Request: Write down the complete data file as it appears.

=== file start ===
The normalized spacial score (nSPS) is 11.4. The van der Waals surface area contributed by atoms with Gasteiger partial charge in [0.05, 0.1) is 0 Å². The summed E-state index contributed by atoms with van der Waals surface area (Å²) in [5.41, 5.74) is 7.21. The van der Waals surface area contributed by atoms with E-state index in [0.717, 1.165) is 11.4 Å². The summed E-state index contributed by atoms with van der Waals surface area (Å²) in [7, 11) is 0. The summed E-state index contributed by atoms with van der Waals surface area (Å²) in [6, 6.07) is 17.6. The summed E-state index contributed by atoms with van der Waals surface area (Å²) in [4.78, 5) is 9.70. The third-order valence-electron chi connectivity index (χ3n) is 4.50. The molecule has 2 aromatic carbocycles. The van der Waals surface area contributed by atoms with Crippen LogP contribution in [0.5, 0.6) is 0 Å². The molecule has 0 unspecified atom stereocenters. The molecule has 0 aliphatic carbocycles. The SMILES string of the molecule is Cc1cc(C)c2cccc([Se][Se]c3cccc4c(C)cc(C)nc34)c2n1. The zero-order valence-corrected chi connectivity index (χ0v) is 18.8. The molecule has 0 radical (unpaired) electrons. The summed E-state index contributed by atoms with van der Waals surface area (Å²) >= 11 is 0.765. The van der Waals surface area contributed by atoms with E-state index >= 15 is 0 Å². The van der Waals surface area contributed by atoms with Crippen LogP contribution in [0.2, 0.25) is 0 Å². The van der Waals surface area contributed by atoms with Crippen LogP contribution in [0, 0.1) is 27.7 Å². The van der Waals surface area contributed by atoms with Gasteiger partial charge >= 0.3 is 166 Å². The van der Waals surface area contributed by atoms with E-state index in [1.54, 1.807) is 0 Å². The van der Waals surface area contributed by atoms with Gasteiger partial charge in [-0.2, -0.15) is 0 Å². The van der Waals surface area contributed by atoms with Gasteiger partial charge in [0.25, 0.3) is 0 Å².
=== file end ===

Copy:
The normalized spacial score (nSPS) is 11.4. The van der Waals surface area contributed by atoms with Gasteiger partial charge in [0.05, 0.1) is 0 Å². The summed E-state index contributed by atoms with van der Waals surface area (Å²) in [5.41, 5.74) is 7.21. The van der Waals surface area contributed by atoms with E-state index in [0.717, 1.165) is 11.4 Å². The summed E-state index contributed by atoms with van der Waals surface area (Å²) in [7, 11) is 0. The summed E-state index contributed by atoms with van der Waals surface area (Å²) in [6, 6.07) is 17.6. The summed E-state index contributed by atoms with van der Waals surface area (Å²) in [4.78, 5) is 9.70. The third-order valence-electron chi connectivity index (χ3n) is 4.50. The molecule has 2 aromatic carbocycles. The van der Waals surface area contributed by atoms with Crippen LogP contribution in [0.5, 0.6) is 0 Å². The molecule has 0 unspecified atom stereocenters. The molecule has 0 aliphatic carbocycles. The SMILES string of the molecule is Cc1cc(C)c2cccc([Se][Se]c3cccc4c(C)cc(C)nc34)c2n1. The zero-order valence-corrected chi connectivity index (χ0v) is 18.8. The molecule has 0 radical (unpaired) electrons. The summed E-state index contributed by atoms with van der Waals surface area (Å²) >= 11 is 0.765. The van der Waals surface area contributed by atoms with E-state index >= 15 is 0 Å². The van der Waals surface area contributed by atoms with Crippen LogP contribution in [0.2, 0.25) is 0 Å². The van der Waals surface area contributed by atoms with Crippen LogP contribution in [0, 0.1) is 27.7 Å². The van der Waals surface area contributed by atoms with Gasteiger partial charge >= 0.3 is 166 Å². The van der Waals surface area contributed by atoms with E-state index in [1.54, 1.807) is 0 Å². The van der Waals surface area contributed by atoms with Gasteiger partial charge in [-0.2, -0.15) is 0 Å². The van der Waals surface area contributed by atoms with Gasteiger partial charge in [0.25, 0.3) is 0 Å².